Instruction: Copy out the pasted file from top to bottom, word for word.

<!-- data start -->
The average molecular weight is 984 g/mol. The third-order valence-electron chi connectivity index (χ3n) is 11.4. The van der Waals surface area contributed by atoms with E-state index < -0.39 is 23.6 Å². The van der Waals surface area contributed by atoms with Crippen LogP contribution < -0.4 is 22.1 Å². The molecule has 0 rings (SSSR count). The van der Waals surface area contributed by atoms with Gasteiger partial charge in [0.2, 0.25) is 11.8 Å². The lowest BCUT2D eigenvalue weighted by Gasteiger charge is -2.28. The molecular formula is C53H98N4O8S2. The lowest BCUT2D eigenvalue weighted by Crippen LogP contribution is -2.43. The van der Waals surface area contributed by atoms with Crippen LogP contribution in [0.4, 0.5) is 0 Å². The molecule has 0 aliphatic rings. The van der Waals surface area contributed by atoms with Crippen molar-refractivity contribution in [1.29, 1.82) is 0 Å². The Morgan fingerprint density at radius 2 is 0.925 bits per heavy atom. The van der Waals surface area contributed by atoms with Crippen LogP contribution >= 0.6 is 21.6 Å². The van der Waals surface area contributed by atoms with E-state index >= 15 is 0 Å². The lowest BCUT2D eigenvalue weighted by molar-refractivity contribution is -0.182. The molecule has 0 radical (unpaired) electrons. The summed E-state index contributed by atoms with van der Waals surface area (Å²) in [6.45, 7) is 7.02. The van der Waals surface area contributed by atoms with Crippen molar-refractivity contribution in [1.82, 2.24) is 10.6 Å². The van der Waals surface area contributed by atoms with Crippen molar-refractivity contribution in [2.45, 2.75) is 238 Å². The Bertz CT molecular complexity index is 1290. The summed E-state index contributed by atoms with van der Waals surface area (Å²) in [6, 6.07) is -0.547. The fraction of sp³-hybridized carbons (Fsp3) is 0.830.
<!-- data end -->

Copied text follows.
The average molecular weight is 984 g/mol. The third-order valence-electron chi connectivity index (χ3n) is 11.4. The van der Waals surface area contributed by atoms with E-state index < -0.39 is 23.6 Å². The van der Waals surface area contributed by atoms with Crippen LogP contribution < -0.4 is 22.1 Å². The molecule has 0 rings (SSSR count). The van der Waals surface area contributed by atoms with Gasteiger partial charge in [0.2, 0.25) is 11.8 Å². The lowest BCUT2D eigenvalue weighted by Gasteiger charge is -2.28. The molecular formula is C53H98N4O8S2. The lowest BCUT2D eigenvalue weighted by Crippen LogP contribution is -2.43. The van der Waals surface area contributed by atoms with Crippen LogP contribution in [0.4, 0.5) is 0 Å². The molecule has 0 aliphatic rings. The van der Waals surface area contributed by atoms with Crippen molar-refractivity contribution in [1.29, 1.82) is 0 Å². The Morgan fingerprint density at radius 2 is 0.925 bits per heavy atom. The van der Waals surface area contributed by atoms with Crippen LogP contribution >= 0.6 is 21.6 Å². The van der Waals surface area contributed by atoms with E-state index >= 15 is 0 Å². The lowest BCUT2D eigenvalue weighted by molar-refractivity contribution is -0.182. The molecule has 0 radical (unpaired) electrons. The summed E-state index contributed by atoms with van der Waals surface area (Å²) in [6.45, 7) is 7.02. The van der Waals surface area contributed by atoms with Crippen molar-refractivity contribution in [1.82, 2.24) is 10.6 Å². The van der Waals surface area contributed by atoms with Crippen molar-refractivity contribution in [2.45, 2.75) is 238 Å². The Bertz CT molecular complexity index is 1290. The summed E-state index contributed by atoms with van der Waals surface area (Å²) in [6, 6.07) is -0.547. The fraction of sp³-hybridized carbons (Fsp3) is 0.830.